Friday, February 11, 2011

In Case You've Heard...

NO,  Catholics cannot go to confession via an Apple iPhone.
No, the Catholic Church is not selling an iPhone app to be used for confession.
No, this app does not replace confession.
No, you cannot confess long distance.
No, you cannot confess using your computer.
No, the Vatican does not endorse this app.
No, the Vatican does not condemn this app.
Yes, the app has the imprimatur of one U.S. Bishop acting under his personal authority.
Yes, this app does guide you through an examination of conscience.
Yes, the app is flawed but the developer is updating it.

Fr. Z reports on this here, herehere, and here.  Jeff Geerling comments on it here. You can get the app here for $1.99.

[To those who may not know, ‘app’ is short for application, or a computer program, particularly one that is designed to work on advanced cell phones or hand-held computers.]

Actually, you can confess your sins to anyone: your spouse, a stranger on a bus, your bartender, or even directly to God (although He already knows all of your sins, past, present, and future). You can only get absolution through a priest however, after confessing to him.

It is funny how the world hates the idea of Confession — implying all sorts of sinister motives to it, while simultaneously endorsing psychological analysis. Unlike the priest in the confessional, the psychologist knows who you are, where you live, and requires names, places, and details that must never be revealed in the box. And a psychologist almost always charges you for the service, while a priest must never charge you. Nowadays, a lot of people are being forced to go to psychoanalysis. On the contrary, you can go to confession and confess whatever you want, or if you aren't a sinner, then you don't have to go at all; you can do the penance (often just saying one Our Father) or you don't; no one is forcing you to do anything. [Yes, I'm cynical here]. Sigmund Freud, the founder of psychoanalysis, noted that Catholics who frequented the sacrament of confession had no need to see him.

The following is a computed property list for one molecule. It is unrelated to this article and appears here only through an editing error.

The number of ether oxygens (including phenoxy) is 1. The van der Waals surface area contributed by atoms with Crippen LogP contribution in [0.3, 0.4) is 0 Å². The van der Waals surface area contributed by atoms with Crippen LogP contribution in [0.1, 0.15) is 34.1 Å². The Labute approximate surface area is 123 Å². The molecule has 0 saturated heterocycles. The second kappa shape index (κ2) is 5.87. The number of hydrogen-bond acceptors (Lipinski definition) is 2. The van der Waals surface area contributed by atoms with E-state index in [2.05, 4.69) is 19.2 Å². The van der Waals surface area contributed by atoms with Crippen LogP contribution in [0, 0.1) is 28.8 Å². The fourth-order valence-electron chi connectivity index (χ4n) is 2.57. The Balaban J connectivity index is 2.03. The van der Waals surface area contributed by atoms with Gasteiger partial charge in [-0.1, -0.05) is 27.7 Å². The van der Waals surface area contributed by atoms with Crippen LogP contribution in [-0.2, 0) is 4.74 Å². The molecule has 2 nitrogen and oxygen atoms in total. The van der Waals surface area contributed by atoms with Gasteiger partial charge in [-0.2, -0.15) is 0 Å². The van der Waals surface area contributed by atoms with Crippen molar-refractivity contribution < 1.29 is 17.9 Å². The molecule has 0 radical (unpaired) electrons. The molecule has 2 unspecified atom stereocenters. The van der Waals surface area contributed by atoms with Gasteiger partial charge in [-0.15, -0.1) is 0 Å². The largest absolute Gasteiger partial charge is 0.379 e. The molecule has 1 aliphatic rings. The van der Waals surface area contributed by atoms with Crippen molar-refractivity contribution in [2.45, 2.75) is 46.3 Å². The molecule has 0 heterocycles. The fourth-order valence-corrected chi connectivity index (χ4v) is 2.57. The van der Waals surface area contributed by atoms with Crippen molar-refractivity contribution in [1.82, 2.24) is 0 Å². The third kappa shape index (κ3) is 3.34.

Guaranteed absolute secrecy used to be a distinctive feature of the sacrament of confession, but this was called into question several decades ago, and many now consider it unimportant. [A correspondent tells me that during a recent first confession at her church, the girls invariable confessed face-to-face, while the boys invariably confessed behind the screen. I'm not quite sure what to make of this.] I think practical secrecy is utterly important, and certain old customs, such as never confessing to a superior, confessing behind a screen, confessing at a church that has long confessional lines, and taking advantage of confession during a pilgrimage or during a parish mission is prudential, although obviously not essential.

The secrecy inherent in the traditional confessional is good for penitents — it does lessen anxiety — it is also good for priests and may lessen the risk of false accusations.

Here in Saint Louis, the sacrament is available widely.

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